Removing Tea Staining from Stainless Steel

Application Data Sheet – Stainless Steel

Removing Tea Staining

Tea staining is overall surface discolouration of stainless steel due to superficial corrosion.

It is mainly cosmetic, but is likely to progress to more serious corrosion, and it is wise to remove the staining as soon as possible after it has appeared.

Tea staining can be avoided by selection of a suitable grade, surface finish, fabrication and installation practices and washing regime for the corrosion conditions. The ASSDA Technical Bulletin – Preventing Coastal Corrosion has more information – download it from http://www.assda.asn.au or ask Austral Wright Metals for a copy. Austral Wright Metals also provide advice on selection of grade and finish suitable for particular applications.

When tea staining does occur, it is usually visible within a month or two – older installations are unlikely to be affected unless corrosion conditions change. It is wise to remove the staining within a few months after it appears, to prevent it progressing to more serious corrosion.

Removing Tea Staining from Stainless Steel

The stain can be removed with a mild acid (details overleaf). The resulting surface will be clean, and the original appearance of the stainless steel surface completely restored.

Tea staining will return unless the conditions which caused it in the first place are changed: the simplest method is usually including the stainless steel in the washing schedule. It is obviously difficult to remedy inappropriate grade or surface finish selection, but problems with fabrication practice such as carbon steel contamination or inadequate weld cleanup should be remedied by the usual methods.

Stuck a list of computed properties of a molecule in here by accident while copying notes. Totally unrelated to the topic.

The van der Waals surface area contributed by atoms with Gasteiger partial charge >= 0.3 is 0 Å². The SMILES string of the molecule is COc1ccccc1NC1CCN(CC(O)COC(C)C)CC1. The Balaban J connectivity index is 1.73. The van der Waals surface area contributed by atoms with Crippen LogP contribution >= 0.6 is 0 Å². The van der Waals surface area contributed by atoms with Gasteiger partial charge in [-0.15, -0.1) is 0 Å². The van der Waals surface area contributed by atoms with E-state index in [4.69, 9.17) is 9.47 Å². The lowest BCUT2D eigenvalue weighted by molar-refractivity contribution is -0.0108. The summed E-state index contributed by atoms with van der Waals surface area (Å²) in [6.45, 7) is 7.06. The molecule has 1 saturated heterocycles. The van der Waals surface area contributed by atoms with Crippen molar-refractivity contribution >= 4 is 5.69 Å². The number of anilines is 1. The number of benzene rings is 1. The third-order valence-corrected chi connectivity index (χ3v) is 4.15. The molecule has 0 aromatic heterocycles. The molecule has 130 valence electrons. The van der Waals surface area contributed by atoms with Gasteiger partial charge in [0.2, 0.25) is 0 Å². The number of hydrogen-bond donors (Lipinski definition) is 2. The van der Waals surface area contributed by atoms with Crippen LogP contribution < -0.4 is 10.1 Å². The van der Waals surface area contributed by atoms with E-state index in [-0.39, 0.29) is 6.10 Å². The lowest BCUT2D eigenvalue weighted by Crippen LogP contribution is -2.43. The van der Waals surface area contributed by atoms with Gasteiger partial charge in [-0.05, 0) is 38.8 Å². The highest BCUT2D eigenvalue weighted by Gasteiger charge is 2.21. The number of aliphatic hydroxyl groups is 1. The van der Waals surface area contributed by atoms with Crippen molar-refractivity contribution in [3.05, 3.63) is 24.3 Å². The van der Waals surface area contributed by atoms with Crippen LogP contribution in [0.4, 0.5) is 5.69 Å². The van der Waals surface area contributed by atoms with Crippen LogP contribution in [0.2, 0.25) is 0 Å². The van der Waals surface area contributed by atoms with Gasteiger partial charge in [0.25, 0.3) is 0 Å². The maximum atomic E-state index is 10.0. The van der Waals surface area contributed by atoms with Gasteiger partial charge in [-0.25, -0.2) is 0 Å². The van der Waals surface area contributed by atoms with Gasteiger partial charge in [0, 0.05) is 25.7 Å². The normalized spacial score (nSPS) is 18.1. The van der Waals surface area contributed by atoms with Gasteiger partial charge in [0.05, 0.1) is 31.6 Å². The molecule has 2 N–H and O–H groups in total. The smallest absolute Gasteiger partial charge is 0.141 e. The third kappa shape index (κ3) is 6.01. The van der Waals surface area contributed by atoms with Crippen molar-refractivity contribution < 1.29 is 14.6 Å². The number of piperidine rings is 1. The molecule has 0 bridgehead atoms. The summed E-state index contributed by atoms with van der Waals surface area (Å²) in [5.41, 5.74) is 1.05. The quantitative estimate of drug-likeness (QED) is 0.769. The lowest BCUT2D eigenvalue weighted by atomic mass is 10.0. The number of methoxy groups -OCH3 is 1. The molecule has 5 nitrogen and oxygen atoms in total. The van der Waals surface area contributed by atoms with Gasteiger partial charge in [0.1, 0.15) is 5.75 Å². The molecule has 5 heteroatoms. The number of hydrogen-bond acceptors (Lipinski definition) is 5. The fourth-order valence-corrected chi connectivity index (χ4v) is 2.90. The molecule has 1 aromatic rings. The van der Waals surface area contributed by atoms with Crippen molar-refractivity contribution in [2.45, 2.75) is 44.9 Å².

Tea staining returns more slowly after each remediation treatment, and after a few treatments tea staining may not return. Of course inadequate grade selection or a rough surface may mean that treatment has to be repeated indefinitely.

If tea staining is happening because the surface is much too rough for the environment, the options are to polish it to a smoother finish, or to passivate with a nitric acid based solution or paste, or both. Passivation will improve the corrosion resistance of the surface and greatly delay or eliminate the return of tea staining. Nitric acid increases the corrosion resistance of the surface without changing the appearance.

Pickling with mixtures containing hydrofluoric or sulphuric acid will remove tea stains, but will also dull the surface of the stainless steel and leave it blotchy. Using these strong mineral acids, including pickling paste, is not recommended for removing tea staining.

Lacquer, varnish or ‘polish’ are sometimes applied to the repaired surface to try to prevent the return of tea staining. These treatments are rarely effective outdoors, and must be maintained as they make a mess of the surface when they fail. This may involve removing the coating and recoating every few years. Lacquers should only be applied on very dry surfaces.

Steps to Remove Tea Staining